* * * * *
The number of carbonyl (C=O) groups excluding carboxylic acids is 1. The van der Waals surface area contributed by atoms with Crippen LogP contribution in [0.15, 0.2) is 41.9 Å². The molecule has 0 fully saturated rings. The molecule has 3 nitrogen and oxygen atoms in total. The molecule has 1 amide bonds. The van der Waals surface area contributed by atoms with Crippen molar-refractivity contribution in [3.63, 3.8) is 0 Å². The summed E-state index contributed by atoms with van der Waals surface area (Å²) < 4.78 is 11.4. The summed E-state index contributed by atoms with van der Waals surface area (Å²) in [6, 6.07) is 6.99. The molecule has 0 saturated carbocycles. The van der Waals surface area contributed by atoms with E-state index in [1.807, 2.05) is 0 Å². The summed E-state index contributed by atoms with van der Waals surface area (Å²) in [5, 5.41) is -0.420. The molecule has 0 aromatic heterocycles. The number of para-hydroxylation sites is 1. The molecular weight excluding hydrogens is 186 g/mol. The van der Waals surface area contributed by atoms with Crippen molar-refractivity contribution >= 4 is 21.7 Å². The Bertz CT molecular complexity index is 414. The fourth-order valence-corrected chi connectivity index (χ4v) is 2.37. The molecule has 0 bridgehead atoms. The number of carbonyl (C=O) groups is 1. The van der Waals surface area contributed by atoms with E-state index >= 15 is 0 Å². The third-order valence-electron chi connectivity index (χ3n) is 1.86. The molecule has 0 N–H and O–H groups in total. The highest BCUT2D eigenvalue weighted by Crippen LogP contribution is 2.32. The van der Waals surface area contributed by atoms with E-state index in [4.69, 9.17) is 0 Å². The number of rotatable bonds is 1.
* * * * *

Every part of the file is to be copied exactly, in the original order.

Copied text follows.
The number of carbonyl (C=O) groups excluding carboxylic acids is 1. The van der Waals surface area contributed by atoms with Crippen LogP contribution in [0.15, 0.2) is 41.9 Å². The molecule has 0 fully saturated rings. The molecule has 3 nitrogen and oxygen atoms in total. The molecule has 1 amide bonds. The van der Waals surface area contributed by atoms with Crippen molar-refractivity contribution in [3.63, 3.8) is 0 Å². The summed E-state index contributed by atoms with van der Waals surface area (Å²) < 4.78 is 11.4. The summed E-state index contributed by atoms with van der Waals surface area (Å²) in [6, 6.07) is 6.99. The molecule has 0 saturated carbocycles. The van der Waals surface area contributed by atoms with E-state index in [1.807, 2.05) is 0 Å². The summed E-state index contributed by atoms with van der Waals surface area (Å²) in [5, 5.41) is -0.420. The molecule has 0 aromatic heterocycles. The number of para-hydroxylation sites is 1. The molecular weight excluding hydrogens is 186 g/mol. The van der Waals surface area contributed by atoms with Crippen molar-refractivity contribution >= 4 is 21.7 Å². The Bertz CT molecular complexity index is 414. The fourth-order valence-corrected chi connectivity index (χ4v) is 2.37. The molecule has 0 bridgehead atoms. The number of carbonyl (C=O) groups is 1. The van der Waals surface area contributed by atoms with E-state index >= 15 is 0 Å². The third-order valence-electron chi connectivity index (χ3n) is 1.86. The molecule has 0 N–H and O–H groups in total. The highest BCUT2D eigenvalue weighted by Crippen LogP contribution is 2.32. The van der Waals surface area contributed by atoms with E-state index in [4.69, 9.17) is 0 Å². The number of rotatable bonds is 1.